Fortress North America
When Europeans first crossed the Atlantic, they sailed past dragons and monsters.  Drawing these creatures on the uncharted edges of maps, sailors imagined them as unpredictable, dangerous, and angry.  In many ways, these dragons and monsters embodied nature.  When settlers landed on the shores of North America, their belief in the threat of nature did not diminish.  Instead, they built forts.  Everywhere uninvited immigrants set down, they constructed an “outside” by fortifying themselves within a defended outpost.  Their walls were an expression of fear: fear of the unknown, fear of the other, fear of nature.

As settlements grew, colonists quickly built lines of defense beyond their forts.  As area within fortifications expanded, the outside contracted. However, it did not shrink on its own accord.  Rather, European settlers exploited nature by logging, mining, draining, tilling, grazing, killing, and eating their way across the continent.  Fortifications, furthermore, allowed settlers to import consumable goods while keeping out the unwanted byproducts of extraction.  Exploitation has always depended on a powerful military to assert the right to take from others and defend the benefits amassed.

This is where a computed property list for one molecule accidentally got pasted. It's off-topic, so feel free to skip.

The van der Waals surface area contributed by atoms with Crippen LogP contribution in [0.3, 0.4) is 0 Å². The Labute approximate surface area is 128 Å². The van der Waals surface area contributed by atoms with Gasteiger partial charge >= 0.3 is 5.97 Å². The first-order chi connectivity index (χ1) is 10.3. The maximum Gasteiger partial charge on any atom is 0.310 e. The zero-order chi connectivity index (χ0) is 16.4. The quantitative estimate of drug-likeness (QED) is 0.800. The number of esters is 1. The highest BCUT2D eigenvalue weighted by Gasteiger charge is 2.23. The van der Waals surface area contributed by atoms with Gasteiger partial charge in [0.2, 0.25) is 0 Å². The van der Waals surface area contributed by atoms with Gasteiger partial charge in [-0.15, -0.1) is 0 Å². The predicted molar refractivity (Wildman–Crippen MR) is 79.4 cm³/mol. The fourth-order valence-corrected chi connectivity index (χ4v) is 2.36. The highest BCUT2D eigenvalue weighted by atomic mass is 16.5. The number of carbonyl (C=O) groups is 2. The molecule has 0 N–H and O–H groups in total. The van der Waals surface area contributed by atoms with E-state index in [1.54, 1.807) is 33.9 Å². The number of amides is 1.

It was not long before the United States of America and the Dominion of Canada took administrative charge of the continent, tamed all of nature, and replaced lines of defense with spheres of control.  Exploitation continued, just somewhere else, some other outside.  Nature had not resisted, although military logic suggests that one’s enemy is hiding, waiting for an opportunity to strike.  So, the U.S. led a campaign of persistent global observation with satellites tracking nature’s changes.

The fear of nature is back.  Climate change launches hurricanes, floods, wildfires, droughts, and caravans of migrants at sovereign borders.  Yet, these attacks are proportional to the overexploitation of nature.  While the outside had previously contained the impacts, they are now global and threaten advantaged nations.  The exploitation of others is unsustainable.  In this era of fortification, hardened borders are an index of commitment to the status quo.  Designers have denounced border walls, yet there is no critique of seawalls, storm surge barriers, firebreaks, or other defenses against outside forces of nature.  Realizing reparations for what we have stolen would be a more just application of design instead of protecting past gains.  It is time to reevaluate our militaristic posture against nature, which perpetuates a system of exploitation that increases risks to others outside our borders and beyond our concerns

Fortress North America
with Roxane Grégoire (MARCH), Noora Hijra (MLA), Kendra Scanlon (MLA), Jordan Yule (MLA)
Borderlands International Design Ideas Competition, University of Calgary School of Architecture, Planning and Landscape (SAPL), Calgary, AB. 
Peer reviewed finalist.
Jury: Luis Callejas, Danika Cooper, Clare Lyster, Dima Rachid, Lola Sheppard, Rania Ghosn, Niall Kirkwood, and Alberto de Salvatierra.